Pain in Addiction Medicine
Pain Links of Interest
American Pain Society
American Academy of Pain Medicine
American Board of Pain Medicine
International Association for the Study of Pain
University of Wisconsin Pain and Policy Studies Institute
ASAM Committee on Pain and Addictive Disease
Federal Regulations for Prescribing a Scheduled Controlled Substance (updated 11-1-2010)
DEA: Pain Management In Addiction Medicine [NEED TO CREATE]
ASAM Public Policy Statements Related to Pain
Definitions Related to the Use of Opioids for the Treatment of Pain [NEED TO CREATE]
Rights and Responsibilities of Health Care Professionals in the Use of Opioids for the Treatment of Pain [NEED TO CREATE]
International Association for Pain and Chemical Dependency
The organization serves to address the common issues related to the interface of pain and addiction in an international forum. Please look here for more details about this newly formed organization in the near future. For more immediate information and membership applications, please contact Dr Ian Buttfield at email@example.com.
Definitions Related to Opioid Management of Pain
Inconsistent use of terms such as addiction, dependence and tolerance, often results in misunderstandings between regulators, health care providers, patients and the general public regarding the use of medications for the treatment of pain. Because of these misunderstandings, pain is often under treated and individuals may be stigmatized because of their use of opioids for medical purposes. The Liaison Committee on Pain and Addiction (LCPA) is working to develop definitions related to the use of medications for the treatment of pain that are consistent with current understanding of relevant neurobiology, pharmacology and appropriate clinical practice. The ultimate goal of this project is to achieve acceptance and use of uniform definitions by clinicians, regulators and the public, both nationally and internationally, in order to promote appropriate treatment of pain throughout the world.
The LCPA is nearing consensus on the definitions. The next steps will be review of the draft definitions by the component organization Boards, and solicitation of comment by key Federal and International groups, including the Institute of Medicine, the World Health Organization, the International Association for the Study of Pain, the US Drug Enforcement Agency, and agencies of the U. S. Department of Health and Human Services including the National Institute on Drug Abuse, the Food and Drug Administration and the Centers for Substance Abuse Treatment. Once finalized, the LCPA will work to bring the definitions into common acceptance and usage.
Development of a Core Curriculum in Pain Medicine and Addiction Medicine
There is currently burgeoning interest in the overlapping areas of pain medicine and addiction medicine. This project is intended to define the body of knowledge necessary for health care providers to provide safe and effective therapy of pain, to identify and manage addictive disorders in patients with pain and to treat pain in individuals with addictive disorders. It will include essential knowledge in overlapping areas of interest in the fields of pain medicine and addiction medicine. Due to the different focuses of their work, generalist physicians and various specialists, both physicians and non-physicians, need to have various depths of knowledge in different parts of this curriculum, but it is believed that all practitioners who treat pain as a prominent part of their practice, should have a basic level of understanding of all parts of the curriculum.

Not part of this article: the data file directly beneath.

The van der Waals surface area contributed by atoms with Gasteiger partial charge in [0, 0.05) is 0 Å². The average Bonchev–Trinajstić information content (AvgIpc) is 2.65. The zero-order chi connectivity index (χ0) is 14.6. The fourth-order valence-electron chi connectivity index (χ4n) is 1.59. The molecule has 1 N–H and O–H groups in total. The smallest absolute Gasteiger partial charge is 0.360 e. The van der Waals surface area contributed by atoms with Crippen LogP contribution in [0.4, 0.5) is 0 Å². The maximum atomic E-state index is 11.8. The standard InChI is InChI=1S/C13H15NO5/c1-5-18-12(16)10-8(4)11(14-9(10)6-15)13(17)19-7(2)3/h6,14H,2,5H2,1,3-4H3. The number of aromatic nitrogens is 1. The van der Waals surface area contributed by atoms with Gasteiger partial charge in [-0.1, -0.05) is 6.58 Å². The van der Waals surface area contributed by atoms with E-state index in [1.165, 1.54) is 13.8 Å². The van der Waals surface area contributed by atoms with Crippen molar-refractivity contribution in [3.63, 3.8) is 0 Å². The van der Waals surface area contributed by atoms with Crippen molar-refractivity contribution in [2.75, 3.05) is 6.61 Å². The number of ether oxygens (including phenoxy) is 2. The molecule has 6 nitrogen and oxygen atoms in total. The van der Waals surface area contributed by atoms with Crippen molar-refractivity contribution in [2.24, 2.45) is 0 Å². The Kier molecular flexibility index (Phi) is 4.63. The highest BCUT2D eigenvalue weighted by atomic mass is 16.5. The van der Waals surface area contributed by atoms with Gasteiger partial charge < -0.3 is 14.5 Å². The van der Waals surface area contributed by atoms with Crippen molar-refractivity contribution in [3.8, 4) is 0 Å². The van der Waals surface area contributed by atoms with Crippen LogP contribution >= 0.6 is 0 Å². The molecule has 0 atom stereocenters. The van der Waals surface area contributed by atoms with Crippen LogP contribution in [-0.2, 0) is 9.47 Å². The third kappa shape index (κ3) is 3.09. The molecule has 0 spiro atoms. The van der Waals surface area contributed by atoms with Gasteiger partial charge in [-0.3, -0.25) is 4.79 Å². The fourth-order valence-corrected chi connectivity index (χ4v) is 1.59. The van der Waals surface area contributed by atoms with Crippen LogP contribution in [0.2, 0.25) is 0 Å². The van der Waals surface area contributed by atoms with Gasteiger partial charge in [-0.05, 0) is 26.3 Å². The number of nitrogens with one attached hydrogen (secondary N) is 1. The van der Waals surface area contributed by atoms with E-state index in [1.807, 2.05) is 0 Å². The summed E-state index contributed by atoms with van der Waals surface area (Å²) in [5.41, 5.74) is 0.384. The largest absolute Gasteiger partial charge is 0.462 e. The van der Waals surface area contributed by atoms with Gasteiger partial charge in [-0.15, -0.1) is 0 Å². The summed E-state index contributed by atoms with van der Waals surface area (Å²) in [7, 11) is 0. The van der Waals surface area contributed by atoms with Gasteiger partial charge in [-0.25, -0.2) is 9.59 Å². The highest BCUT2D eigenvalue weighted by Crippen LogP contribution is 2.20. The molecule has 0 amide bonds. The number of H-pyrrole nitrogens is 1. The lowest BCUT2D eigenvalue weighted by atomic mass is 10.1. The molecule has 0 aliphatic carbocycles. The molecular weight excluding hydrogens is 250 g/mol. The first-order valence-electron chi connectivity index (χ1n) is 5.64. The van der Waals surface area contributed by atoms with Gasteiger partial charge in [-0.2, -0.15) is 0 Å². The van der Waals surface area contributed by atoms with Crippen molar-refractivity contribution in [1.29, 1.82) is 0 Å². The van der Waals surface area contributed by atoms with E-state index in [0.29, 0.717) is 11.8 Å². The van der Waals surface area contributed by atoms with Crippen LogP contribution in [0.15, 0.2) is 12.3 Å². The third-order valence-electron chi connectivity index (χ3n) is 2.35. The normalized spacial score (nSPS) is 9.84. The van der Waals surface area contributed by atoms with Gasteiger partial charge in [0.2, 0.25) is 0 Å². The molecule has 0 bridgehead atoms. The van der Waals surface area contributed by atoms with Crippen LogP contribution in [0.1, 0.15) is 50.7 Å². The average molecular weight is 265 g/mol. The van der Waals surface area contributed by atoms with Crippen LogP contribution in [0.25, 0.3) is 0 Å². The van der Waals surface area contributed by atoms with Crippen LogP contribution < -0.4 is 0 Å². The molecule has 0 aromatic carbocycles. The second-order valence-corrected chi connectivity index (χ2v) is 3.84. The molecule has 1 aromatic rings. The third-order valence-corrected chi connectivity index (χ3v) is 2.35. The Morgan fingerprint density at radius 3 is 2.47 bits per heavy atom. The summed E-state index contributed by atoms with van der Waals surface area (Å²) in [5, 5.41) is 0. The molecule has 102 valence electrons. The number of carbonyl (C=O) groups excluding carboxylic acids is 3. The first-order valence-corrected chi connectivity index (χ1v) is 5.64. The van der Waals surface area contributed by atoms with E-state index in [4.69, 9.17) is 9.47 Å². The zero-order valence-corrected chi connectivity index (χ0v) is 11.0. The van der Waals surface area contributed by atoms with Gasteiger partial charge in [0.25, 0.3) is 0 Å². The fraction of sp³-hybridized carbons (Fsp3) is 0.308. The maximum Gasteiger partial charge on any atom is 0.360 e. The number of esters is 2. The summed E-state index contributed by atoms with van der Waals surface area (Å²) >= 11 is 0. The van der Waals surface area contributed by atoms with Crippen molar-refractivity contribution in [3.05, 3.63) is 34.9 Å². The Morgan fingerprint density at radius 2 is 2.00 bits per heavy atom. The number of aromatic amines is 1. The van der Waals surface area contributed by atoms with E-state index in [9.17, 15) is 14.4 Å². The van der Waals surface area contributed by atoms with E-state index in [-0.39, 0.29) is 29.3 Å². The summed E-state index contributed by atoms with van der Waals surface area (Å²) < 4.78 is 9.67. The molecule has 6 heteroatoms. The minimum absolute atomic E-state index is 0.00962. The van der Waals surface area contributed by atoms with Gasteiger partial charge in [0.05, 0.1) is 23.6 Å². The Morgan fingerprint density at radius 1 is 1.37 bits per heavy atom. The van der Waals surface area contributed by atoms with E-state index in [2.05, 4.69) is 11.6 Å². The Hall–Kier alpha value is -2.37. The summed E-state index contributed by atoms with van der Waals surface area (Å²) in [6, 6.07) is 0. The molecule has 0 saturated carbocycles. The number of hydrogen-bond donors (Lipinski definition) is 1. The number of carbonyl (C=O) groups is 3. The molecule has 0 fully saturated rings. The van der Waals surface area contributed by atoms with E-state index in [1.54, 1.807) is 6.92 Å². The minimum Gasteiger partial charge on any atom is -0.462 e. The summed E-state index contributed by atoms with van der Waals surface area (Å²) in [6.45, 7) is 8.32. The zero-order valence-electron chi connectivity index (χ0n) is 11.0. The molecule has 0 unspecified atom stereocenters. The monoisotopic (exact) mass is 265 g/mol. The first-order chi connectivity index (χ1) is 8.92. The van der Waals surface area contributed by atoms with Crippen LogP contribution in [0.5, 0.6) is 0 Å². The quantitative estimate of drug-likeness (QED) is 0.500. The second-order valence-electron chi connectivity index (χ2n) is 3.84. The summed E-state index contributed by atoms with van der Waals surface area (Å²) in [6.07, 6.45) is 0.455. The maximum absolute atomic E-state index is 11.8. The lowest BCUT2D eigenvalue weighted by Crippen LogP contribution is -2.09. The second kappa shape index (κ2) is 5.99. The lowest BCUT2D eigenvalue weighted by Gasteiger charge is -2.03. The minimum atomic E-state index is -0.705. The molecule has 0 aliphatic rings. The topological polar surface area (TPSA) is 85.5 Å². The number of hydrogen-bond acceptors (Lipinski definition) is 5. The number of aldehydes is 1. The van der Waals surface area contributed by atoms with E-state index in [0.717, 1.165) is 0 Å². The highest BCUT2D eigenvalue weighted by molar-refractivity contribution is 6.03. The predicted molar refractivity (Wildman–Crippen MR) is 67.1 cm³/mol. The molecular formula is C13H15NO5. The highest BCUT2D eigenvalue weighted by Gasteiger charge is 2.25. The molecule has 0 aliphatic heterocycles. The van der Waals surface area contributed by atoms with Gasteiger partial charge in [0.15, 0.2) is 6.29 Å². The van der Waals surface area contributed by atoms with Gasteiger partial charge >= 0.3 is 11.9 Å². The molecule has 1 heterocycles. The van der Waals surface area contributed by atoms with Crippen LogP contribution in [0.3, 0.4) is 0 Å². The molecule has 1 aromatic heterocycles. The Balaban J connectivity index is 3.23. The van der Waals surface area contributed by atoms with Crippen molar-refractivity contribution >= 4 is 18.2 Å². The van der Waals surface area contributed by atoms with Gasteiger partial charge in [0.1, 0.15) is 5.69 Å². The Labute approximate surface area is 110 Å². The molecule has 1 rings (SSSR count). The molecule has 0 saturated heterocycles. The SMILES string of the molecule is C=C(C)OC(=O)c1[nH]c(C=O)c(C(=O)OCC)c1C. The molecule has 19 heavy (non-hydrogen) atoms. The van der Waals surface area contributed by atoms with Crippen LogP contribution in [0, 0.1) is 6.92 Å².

It is anticipated that the defined body of knowledge (core curriculum) will be used selectively as a template to develop courses, conferences, training curricula and other educational projects, as well as, as a reference standard for the development of certification criteria in the fields of pain medicine and addiction medicine.
Media Response System
Issues frequently come to public attention that are within the domains of interest of both Pain Medicine and Addiction Medicine. Often, these merit a coordinated response from professionals in both fields. The LCPA has developed a system that allows the American Pain Society, the American Academy of Pain Medicine and the American Society of Addiction Medicine to respond to clinical, regulatory and policy issues in a coordinated and effective manner. The system is currently available for activation as needed. It is anticipated that the organizations will speak with one voice in the future on such issues as pain-related legislation, physician practice patterns, pharmaceutical developments and regulatory decisions.
Assessment of Research Priorities
The LCPA is currently in the process of prioritizing research topics which the pain medicine and addiction medicine communities believe address questions of critical importance to the evolution of optimum pain treatment. The goal of this project is to help shape the availability of Federal, foundation and industry funding to projects that facilitate knowledge in relevant areas of pain and addiction medicine and that eliminate barriers to effective pain treatment.
Clinical Resource Identification related to Opioid Therapy of Pain
The LCPA is currently examining options that would allow physicians in the pain treatment community and the addiction treatment community to more readily identify clinicians with skills, experience or interest in pain medicine and addiction medicine. The purpose of this effort is to promote more consistent care when patients (or their physicians) relocate, and to facilitate specialty consultation when needed for complex patients. A variety of possible avenues for identification of such clinicians are being examined.